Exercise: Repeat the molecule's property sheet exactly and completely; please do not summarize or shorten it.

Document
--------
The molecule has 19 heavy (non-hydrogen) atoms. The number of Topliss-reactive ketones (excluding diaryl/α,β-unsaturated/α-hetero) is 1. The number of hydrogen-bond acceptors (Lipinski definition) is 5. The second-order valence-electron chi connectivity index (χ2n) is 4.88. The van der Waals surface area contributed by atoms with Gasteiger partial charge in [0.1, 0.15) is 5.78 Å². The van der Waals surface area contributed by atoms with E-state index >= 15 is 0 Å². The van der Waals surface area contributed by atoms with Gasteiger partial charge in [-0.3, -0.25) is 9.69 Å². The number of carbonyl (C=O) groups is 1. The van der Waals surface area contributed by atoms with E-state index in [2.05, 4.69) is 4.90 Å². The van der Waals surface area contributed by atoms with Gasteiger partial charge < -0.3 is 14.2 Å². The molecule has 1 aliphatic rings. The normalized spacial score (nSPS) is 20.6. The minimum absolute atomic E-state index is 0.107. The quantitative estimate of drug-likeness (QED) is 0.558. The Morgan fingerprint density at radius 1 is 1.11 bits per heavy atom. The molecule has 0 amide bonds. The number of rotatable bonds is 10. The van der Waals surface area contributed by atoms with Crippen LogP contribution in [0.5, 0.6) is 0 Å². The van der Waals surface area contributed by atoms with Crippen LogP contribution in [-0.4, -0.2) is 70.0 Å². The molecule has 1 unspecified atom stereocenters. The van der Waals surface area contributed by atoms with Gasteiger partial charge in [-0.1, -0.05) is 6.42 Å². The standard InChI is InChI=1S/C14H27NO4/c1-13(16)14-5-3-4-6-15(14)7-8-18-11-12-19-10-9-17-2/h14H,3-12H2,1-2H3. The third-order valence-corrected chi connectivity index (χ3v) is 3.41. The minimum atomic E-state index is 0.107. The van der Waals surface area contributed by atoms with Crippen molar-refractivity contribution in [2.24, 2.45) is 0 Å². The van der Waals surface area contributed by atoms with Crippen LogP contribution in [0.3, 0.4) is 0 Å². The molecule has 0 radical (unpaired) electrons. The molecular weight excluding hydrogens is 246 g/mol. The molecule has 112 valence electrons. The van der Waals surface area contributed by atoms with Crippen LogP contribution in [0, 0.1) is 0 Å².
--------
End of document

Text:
The molecule has 19 heavy (non-hydrogen) atoms. The number of Topliss-reactive ketones (excluding diaryl/α,β-unsaturated/α-hetero) is 1. The number of hydrogen-bond acceptors (Lipinski definition) is 5. The second-order valence-electron chi connectivity index (χ2n) is 4.88. The van der Waals surface area contributed by atoms with Gasteiger partial charge in [0.1, 0.15) is 5.78 Å². The van der Waals surface area contributed by atoms with E-state index >= 15 is 0 Å². The van der Waals surface area contributed by atoms with Gasteiger partial charge in [-0.3, -0.25) is 9.69 Å². The number of carbonyl (C=O) groups is 1. The van der Waals surface area contributed by atoms with E-state index in [2.05, 4.69) is 4.90 Å². The van der Waals surface area contributed by atoms with Gasteiger partial charge < -0.3 is 14.2 Å². The molecule has 1 aliphatic rings. The normalized spacial score (nSPS) is 20.6. The minimum absolute atomic E-state index is 0.107. The quantitative estimate of drug-likeness (QED) is 0.558. The Morgan fingerprint density at radius 1 is 1.11 bits per heavy atom. The molecule has 0 amide bonds. The number of rotatable bonds is 10. The van der Waals surface area contributed by atoms with Crippen LogP contribution in [0.5, 0.6) is 0 Å². The van der Waals surface area contributed by atoms with Crippen LogP contribution in [-0.4, -0.2) is 70.0 Å². The molecule has 1 unspecified atom stereocenters. The van der Waals surface area contributed by atoms with Gasteiger partial charge in [-0.1, -0.05) is 6.42 Å². The standard InChI is InChI=1S/C14H27NO4/c1-13(16)14-5-3-4-6-15(14)7-8-18-11-12-19-10-9-17-2/h14H,3-12H2,1-2H3. The third-order valence-corrected chi connectivity index (χ3v) is 3.41. The minimum atomic E-state index is 0.107. The van der Waals surface area contributed by atoms with Crippen molar-refractivity contribution in [2.24, 2.45) is 0 Å². The van der Waals surface area contributed by atoms with Crippen LogP contribution in [0.3, 0.4) is 0 Å². The molecule has 0 radical (unpaired) electrons. The molecular weight excluding hydrogens is 246 g/mol. The molecule has 112 valence electrons. The van der Waals surface area contributed by atoms with Crippen LogP contribution in [0, 0.1) is 0 Å².